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Dante and Fabre D’Olivet: The Pilgrim Romeo and the Construction of an Occitan <i>Chant Royal</i>

James W Thomas

in Dante in the Long Nineteenth Century

Published in print March 2012 | ISBN: 9780199584628
Published online May 2012 | e-ISBN: 9780191739095 | DOI: http://dx.doi.org/10.1093/acprof:oso/9780199584628.003.0009
Dante and Fabre D’Olivet: The Pilgrim Romeo and the Construction of an Occitan Chant Royal

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Whilst the influence of the medieval troubadours on Dante is well established, his subsequent reception in later Occitan literature is less widely known. This chapter addresses this imbalance by examining Dante's significance for a major figure in post-revolutionary Occitan culture, Antoine Fabre d'Olivet. Languedocian poet, mystical linguist, esoteric musicologist, and providentially minded theosophist, this bilingual cévenol Protestant is a unique character in early-nineteenth-century France. The chapter traces how Fabre reconstructs Dante's Romeo to negotiate his Occitan past and his role within the modern French state. This process involves three stages: an examination of prior reception of the Romeo legend in the Midi, consideration of another possibly influential contemporary publication (Les Poésies de Marguerite-Eleonore Clotilde de Surville), and a detailed analysis of the ‘Cant Rouyaû’ itself.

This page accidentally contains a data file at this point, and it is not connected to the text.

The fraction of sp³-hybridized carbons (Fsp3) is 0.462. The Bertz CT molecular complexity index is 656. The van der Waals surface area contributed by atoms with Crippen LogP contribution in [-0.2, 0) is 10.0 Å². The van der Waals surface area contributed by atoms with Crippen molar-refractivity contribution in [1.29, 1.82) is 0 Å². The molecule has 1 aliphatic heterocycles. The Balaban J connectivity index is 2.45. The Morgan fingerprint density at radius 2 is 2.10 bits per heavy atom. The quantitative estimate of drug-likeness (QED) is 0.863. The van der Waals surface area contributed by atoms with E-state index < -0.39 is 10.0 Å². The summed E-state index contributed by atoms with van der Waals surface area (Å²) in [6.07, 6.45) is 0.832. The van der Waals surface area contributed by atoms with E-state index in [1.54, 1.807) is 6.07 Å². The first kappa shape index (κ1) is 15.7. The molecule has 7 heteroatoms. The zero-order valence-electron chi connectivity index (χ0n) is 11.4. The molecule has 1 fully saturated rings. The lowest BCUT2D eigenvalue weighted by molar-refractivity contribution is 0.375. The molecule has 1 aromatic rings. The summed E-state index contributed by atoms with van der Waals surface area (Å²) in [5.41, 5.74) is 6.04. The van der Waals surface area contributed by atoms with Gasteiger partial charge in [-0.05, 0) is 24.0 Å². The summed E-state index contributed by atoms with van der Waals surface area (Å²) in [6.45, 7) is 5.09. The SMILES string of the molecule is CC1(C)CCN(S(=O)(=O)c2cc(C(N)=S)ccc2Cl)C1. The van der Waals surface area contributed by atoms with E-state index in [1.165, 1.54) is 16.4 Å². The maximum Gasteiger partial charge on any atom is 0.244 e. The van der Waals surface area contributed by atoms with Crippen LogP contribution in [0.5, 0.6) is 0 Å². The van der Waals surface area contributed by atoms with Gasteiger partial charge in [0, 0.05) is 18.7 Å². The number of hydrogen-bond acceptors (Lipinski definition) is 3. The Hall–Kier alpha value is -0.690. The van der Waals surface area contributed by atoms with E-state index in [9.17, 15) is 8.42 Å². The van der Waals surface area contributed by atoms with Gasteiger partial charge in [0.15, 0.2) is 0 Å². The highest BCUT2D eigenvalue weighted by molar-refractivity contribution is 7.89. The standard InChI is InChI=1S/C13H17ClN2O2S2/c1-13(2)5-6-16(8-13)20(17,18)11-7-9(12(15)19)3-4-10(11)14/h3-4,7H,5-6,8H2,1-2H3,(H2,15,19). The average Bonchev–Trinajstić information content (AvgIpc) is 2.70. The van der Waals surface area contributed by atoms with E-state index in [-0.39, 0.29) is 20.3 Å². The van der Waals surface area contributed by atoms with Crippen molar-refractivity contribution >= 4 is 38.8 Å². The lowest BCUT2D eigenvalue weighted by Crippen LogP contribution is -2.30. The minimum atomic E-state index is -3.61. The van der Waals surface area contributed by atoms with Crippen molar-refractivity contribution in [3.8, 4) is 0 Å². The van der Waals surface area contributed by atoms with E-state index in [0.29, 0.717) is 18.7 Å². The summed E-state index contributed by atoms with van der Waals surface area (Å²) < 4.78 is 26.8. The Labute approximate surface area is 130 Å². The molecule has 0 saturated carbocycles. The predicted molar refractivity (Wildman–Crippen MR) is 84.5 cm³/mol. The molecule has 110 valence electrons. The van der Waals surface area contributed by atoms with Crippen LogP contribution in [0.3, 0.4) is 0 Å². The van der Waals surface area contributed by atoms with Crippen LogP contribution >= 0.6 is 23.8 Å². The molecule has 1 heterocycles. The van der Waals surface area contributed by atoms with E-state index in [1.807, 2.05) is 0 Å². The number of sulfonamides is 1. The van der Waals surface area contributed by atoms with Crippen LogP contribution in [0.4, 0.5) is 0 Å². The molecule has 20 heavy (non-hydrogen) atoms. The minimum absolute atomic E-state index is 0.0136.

Keywords: Dante; Occitan literature; Antoine Fabre d'Olivet; Romeo

Chapter.  7475 words. 

Subjects: Literary Studies (19th Century)

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